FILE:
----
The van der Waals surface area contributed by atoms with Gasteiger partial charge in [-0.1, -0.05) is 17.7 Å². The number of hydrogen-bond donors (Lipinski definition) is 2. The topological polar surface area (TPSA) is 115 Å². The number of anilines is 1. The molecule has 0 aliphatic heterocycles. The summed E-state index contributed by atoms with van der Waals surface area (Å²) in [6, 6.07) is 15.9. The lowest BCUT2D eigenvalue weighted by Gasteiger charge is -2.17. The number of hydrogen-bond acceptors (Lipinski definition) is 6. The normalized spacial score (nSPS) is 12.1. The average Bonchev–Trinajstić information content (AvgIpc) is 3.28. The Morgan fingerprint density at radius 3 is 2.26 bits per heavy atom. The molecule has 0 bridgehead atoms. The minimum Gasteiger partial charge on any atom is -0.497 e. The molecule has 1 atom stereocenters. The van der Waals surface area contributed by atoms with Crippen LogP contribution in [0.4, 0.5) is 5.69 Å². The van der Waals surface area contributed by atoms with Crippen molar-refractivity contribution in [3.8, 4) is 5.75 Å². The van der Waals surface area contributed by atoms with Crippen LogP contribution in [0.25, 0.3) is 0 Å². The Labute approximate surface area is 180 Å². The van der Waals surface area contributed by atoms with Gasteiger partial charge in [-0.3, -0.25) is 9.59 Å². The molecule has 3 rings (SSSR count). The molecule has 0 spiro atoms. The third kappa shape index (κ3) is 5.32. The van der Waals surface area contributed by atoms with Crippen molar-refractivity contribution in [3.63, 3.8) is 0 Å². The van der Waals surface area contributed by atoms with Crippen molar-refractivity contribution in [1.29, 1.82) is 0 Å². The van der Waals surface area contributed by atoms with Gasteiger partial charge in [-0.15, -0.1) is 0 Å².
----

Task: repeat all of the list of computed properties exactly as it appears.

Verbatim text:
The van der Waals surface area contributed by atoms with Gasteiger partial charge in [-0.1, -0.05) is 17.7 Å². The number of hydrogen-bond donors (Lipinski definition) is 2. The topological polar surface area (TPSA) is 115 Å². The number of anilines is 1. The molecule has 0 aliphatic heterocycles. The summed E-state index contributed by atoms with van der Waals surface area (Å²) in [6, 6.07) is 15.9. The lowest BCUT2D eigenvalue weighted by Gasteiger charge is -2.17. The number of hydrogen-bond acceptors (Lipinski definition) is 6. The normalized spacial score (nSPS) is 12.1. The average Bonchev–Trinajstić information content (AvgIpc) is 3.28. The Morgan fingerprint density at radius 3 is 2.26 bits per heavy atom. The molecule has 0 bridgehead atoms. The minimum Gasteiger partial charge on any atom is -0.497 e. The molecule has 1 atom stereocenters. The van der Waals surface area contributed by atoms with Crippen LogP contribution in [0.4, 0.5) is 5.69 Å². The van der Waals surface area contributed by atoms with Crippen molar-refractivity contribution in [3.8, 4) is 5.75 Å². The van der Waals surface area contributed by atoms with Crippen LogP contribution in [0.25, 0.3) is 0 Å². The Labute approximate surface area is 180 Å². The van der Waals surface area contributed by atoms with Gasteiger partial charge in [-0.3, -0.25) is 9.59 Å². The molecule has 3 rings (SSSR count). The molecule has 0 spiro atoms. The third kappa shape index (κ3) is 5.32. The van der Waals surface area contributed by atoms with Crippen molar-refractivity contribution in [3.63, 3.8) is 0 Å². The van der Waals surface area contributed by atoms with Crippen molar-refractivity contribution in [1.29, 1.82) is 0 Å². The van der Waals surface area contributed by atoms with Gasteiger partial charge in [-0.15, -0.1) is 0 Å².